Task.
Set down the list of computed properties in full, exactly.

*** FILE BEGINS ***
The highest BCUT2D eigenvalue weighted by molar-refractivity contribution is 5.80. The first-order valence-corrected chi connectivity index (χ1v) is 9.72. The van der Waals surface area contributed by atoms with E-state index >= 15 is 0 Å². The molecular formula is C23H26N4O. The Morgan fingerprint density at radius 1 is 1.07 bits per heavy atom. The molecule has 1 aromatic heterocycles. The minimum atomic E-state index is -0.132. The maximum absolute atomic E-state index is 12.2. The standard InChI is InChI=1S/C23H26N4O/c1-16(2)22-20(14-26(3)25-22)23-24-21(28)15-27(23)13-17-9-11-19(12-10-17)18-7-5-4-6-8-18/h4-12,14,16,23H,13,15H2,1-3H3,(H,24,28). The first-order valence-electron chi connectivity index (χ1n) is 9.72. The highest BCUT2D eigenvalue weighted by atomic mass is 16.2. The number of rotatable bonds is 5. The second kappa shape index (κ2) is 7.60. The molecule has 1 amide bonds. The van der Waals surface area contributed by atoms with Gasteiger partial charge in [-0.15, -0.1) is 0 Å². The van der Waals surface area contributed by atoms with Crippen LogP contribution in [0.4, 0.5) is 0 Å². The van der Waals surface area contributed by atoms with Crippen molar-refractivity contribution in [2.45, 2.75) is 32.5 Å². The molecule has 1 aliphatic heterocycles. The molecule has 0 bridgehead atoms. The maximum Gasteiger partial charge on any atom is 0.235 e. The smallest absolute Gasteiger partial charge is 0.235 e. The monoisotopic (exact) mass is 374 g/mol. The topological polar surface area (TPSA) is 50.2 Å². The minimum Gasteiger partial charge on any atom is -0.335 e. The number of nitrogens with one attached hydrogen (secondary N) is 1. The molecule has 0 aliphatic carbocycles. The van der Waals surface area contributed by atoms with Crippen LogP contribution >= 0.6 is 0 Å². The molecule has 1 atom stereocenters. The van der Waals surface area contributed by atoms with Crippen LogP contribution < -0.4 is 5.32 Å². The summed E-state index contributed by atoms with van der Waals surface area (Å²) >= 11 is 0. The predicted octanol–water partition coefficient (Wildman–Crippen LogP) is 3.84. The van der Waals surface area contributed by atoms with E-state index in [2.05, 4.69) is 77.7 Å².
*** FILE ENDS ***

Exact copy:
The highest BCUT2D eigenvalue weighted by molar-refractivity contribution is 5.80. The first-order valence-corrected chi connectivity index (χ1v) is 9.72. The van der Waals surface area contributed by atoms with E-state index >= 15 is 0 Å². The molecular formula is C23H26N4O. The Morgan fingerprint density at radius 1 is 1.07 bits per heavy atom. The molecule has 1 aromatic heterocycles. The minimum atomic E-state index is -0.132. The maximum absolute atomic E-state index is 12.2. The standard InChI is InChI=1S/C23H26N4O/c1-16(2)22-20(14-26(3)25-22)23-24-21(28)15-27(23)13-17-9-11-19(12-10-17)18-7-5-4-6-8-18/h4-12,14,16,23H,13,15H2,1-3H3,(H,24,28). The first-order valence-electron chi connectivity index (χ1n) is 9.72. The highest BCUT2D eigenvalue weighted by atomic mass is 16.2. The number of rotatable bonds is 5. The second kappa shape index (κ2) is 7.60. The molecule has 1 amide bonds. The van der Waals surface area contributed by atoms with Gasteiger partial charge in [-0.15, -0.1) is 0 Å². The van der Waals surface area contributed by atoms with Crippen LogP contribution in [0.4, 0.5) is 0 Å². The van der Waals surface area contributed by atoms with Crippen molar-refractivity contribution in [2.45, 2.75) is 32.5 Å². The molecule has 1 aliphatic heterocycles. The molecule has 0 bridgehead atoms. The maximum Gasteiger partial charge on any atom is 0.235 e. The smallest absolute Gasteiger partial charge is 0.235 e. The monoisotopic (exact) mass is 374 g/mol. The topological polar surface area (TPSA) is 50.2 Å². The minimum Gasteiger partial charge on any atom is -0.335 e. The number of nitrogens with one attached hydrogen (secondary N) is 1. The molecule has 0 aliphatic carbocycles. The van der Waals surface area contributed by atoms with Crippen LogP contribution >= 0.6 is 0 Å². The molecule has 1 atom stereocenters. The van der Waals surface area contributed by atoms with Crippen LogP contribution < -0.4 is 5.32 Å². The summed E-state index contributed by atoms with van der Waals surface area (Å²) >= 11 is 0. The predicted octanol–water partition coefficient (Wildman–Crippen LogP) is 3.84. The van der Waals surface area contributed by atoms with E-state index in [2.05, 4.69) is 77.7 Å².